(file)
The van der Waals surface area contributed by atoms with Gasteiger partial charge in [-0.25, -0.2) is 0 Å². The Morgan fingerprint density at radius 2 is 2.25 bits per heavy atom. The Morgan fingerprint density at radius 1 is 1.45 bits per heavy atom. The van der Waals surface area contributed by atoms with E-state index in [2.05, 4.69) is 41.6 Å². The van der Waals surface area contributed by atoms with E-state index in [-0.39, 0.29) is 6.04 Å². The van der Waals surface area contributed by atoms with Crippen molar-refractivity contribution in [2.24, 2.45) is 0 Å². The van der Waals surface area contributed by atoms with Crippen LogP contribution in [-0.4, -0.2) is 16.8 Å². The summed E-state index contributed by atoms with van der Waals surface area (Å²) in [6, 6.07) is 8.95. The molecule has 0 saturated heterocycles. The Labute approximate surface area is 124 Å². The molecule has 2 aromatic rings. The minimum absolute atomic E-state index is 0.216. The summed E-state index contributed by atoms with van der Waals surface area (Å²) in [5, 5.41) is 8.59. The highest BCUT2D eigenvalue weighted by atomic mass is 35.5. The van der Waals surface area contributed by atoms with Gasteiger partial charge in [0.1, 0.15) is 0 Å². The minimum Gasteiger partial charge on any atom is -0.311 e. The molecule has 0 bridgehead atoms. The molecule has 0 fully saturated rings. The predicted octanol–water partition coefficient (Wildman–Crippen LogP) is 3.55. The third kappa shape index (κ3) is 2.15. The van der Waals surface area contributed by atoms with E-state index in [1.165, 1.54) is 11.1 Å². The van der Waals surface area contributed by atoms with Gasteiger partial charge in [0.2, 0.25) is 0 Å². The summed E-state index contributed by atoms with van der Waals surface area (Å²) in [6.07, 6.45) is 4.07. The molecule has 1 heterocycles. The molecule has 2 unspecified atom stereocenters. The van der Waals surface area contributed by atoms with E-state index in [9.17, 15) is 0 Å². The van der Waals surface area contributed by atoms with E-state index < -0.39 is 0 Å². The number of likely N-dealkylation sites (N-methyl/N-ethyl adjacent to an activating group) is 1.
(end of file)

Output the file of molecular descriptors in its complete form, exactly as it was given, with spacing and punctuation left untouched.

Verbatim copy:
The van der Waals surface area contributed by atoms with Gasteiger partial charge in [-0.25, -0.2) is 0 Å². The Morgan fingerprint density at radius 2 is 2.25 bits per heavy atom. The Morgan fingerprint density at radius 1 is 1.45 bits per heavy atom. The van der Waals surface area contributed by atoms with E-state index in [2.05, 4.69) is 41.6 Å². The van der Waals surface area contributed by atoms with E-state index in [-0.39, 0.29) is 6.04 Å². The van der Waals surface area contributed by atoms with Crippen molar-refractivity contribution in [2.24, 2.45) is 0 Å². The van der Waals surface area contributed by atoms with Crippen LogP contribution in [-0.4, -0.2) is 16.8 Å². The summed E-state index contributed by atoms with van der Waals surface area (Å²) in [6, 6.07) is 8.95. The molecule has 0 saturated heterocycles. The Labute approximate surface area is 124 Å². The molecule has 2 aromatic rings. The minimum absolute atomic E-state index is 0.216. The summed E-state index contributed by atoms with van der Waals surface area (Å²) in [5, 5.41) is 8.59. The highest BCUT2D eigenvalue weighted by atomic mass is 35.5. The van der Waals surface area contributed by atoms with Gasteiger partial charge in [0.1, 0.15) is 0 Å². The minimum Gasteiger partial charge on any atom is -0.311 e. The molecule has 0 bridgehead atoms. The molecule has 0 fully saturated rings. The predicted octanol–water partition coefficient (Wildman–Crippen LogP) is 3.55. The third kappa shape index (κ3) is 2.15. The van der Waals surface area contributed by atoms with E-state index in [1.165, 1.54) is 11.1 Å². The van der Waals surface area contributed by atoms with Gasteiger partial charge in [0.2, 0.25) is 0 Å². The summed E-state index contributed by atoms with van der Waals surface area (Å²) in [6.07, 6.45) is 4.07. The molecule has 1 heterocycles. The molecule has 2 unspecified atom stereocenters. The van der Waals surface area contributed by atoms with E-state index in [9.17, 15) is 0 Å². The van der Waals surface area contributed by atoms with E-state index < -0.39 is 0 Å². The number of likely N-dealkylation sites (N-methyl/N-ethyl adjacent to an activating group) is 1.